Health-Process-Evidence-based Clinical Practice Guidelines forPeritonitis Derrick K.Chua, M.D. Jeffy G. Guerra, M.D.
1. What is the OMMC Surgery’s operational concept of peritonitis? Peritonitis- inflammation involving the parietal peritoneum
2. What are the causes of peritonitis? Presence of the following inside the peritoneal cavity: • Infectious material (bacteria, TB, fungi, viruses) • Inflammatory material (chemicals, cytokines, foreign bodies)
3. What are the types of peritonitis? • Based on agent of cause • Microbial- bacterial, TB, fungal, viral • Noninfectious- chemical, physical, cytokine • Based on origin of cause (table 1) 1º, 2º, 3º • Based on specific cause (table 2) • Based on extent of involvement • Localized • Generalized
4. What are reliable signs and symptoms (more than 90% certainty) that will indicate that a patient has peritonitis? Persistent or progressive abdominal tenderness and guarding.
5. If a paraclinical diagnostic procedure is needed in a patient with suspected peritonitis, what is the most cost-effective procedure? Serial abdominal examination (observation).
6. What is the most cost effective treatment in patients with peritonitis? Depends on type of peritonitis, e.g. • Noninfectious or viral peritonitis- supportive • Spontaneous bacterial peritonitis- antibiotics • TB peritonitis- antituberculosis drugs • 1º in CAPD- antibiotics + removal of catheter if antimicrobials fail • Secondary peritonitis- address the cause e.g. prevent further contamination by repairing the perforation ± antibiotics • Persistent/ recurrent peritonitis- surgery + antimicrobials for hospital pathogens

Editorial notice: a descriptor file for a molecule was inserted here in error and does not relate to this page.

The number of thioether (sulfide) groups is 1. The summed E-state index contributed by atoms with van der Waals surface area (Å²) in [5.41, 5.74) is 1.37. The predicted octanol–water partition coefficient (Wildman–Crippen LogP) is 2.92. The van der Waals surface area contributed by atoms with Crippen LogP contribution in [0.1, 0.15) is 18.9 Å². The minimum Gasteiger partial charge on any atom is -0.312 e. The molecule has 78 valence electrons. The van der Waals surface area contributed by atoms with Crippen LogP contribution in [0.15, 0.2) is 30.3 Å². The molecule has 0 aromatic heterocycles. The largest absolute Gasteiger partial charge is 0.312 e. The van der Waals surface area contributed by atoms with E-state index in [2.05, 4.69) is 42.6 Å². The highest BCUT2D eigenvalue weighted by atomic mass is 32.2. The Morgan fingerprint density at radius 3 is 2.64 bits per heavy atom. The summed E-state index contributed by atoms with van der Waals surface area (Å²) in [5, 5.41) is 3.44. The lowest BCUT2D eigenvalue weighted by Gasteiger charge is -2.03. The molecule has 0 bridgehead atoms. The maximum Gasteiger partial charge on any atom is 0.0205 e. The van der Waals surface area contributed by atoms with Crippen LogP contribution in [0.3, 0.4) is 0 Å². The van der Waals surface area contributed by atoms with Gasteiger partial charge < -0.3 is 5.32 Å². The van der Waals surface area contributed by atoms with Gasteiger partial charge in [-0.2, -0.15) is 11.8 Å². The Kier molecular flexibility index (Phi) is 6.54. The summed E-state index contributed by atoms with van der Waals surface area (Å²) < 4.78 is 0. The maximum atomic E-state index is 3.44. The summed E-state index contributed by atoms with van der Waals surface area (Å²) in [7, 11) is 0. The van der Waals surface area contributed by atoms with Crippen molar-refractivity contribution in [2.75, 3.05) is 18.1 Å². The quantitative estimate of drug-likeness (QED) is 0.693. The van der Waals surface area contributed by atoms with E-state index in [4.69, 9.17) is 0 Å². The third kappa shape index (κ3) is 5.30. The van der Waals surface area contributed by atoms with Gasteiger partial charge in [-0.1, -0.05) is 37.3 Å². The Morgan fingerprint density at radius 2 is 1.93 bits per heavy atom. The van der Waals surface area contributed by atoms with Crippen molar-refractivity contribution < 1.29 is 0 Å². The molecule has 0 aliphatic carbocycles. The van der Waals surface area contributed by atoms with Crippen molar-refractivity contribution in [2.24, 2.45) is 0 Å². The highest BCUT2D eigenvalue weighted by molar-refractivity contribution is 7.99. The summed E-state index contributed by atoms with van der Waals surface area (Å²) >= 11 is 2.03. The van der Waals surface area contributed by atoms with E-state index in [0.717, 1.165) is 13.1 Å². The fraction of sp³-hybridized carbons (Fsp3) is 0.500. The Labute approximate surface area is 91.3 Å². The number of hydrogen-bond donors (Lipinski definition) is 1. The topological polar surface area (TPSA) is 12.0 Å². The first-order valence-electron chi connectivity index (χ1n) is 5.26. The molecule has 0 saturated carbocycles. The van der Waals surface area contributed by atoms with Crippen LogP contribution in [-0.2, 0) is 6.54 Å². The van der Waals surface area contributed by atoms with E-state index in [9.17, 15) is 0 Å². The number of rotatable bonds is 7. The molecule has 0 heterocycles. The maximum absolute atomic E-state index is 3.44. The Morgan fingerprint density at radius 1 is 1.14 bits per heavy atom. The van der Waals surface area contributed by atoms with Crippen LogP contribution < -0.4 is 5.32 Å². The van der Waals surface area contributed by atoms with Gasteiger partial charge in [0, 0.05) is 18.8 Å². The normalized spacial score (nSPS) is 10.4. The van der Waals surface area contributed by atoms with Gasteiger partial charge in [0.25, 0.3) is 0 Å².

7. What are conditions that a patient with peritonitis do not need surgery? • 1º peritonitis • 2º peritonitis from uncomplicated inflammation of vital viscera • Noninfectious peritonitis except when involving macro foreign bodies
8. What are the treatment goals for peritonitis? • Resolve the infection • Prevent complications
9. What is the best timing for surgery in patients with peritonitis? • Peritonitis 2º to visceral ischemia- before gangrene (~4hrs) sets in. • Generalized peritonitis 2º to visceral perforation- as soon as possible after adequate (not necessarily complete) resuscitation. • Localized peritonitis 2º to visceral perforation- as soon as optimized. • 3º peritonitis- as soon as optimized. • 2º to uncomplicated non-vital visceral infections that would recur, semi-elective if initially responsive to antibiotics.
10. What is/are the most cost-effective procedure in preventing postop complications? Use of drain when necessary, only when necessary. Proper choice of antibiotics when necessary.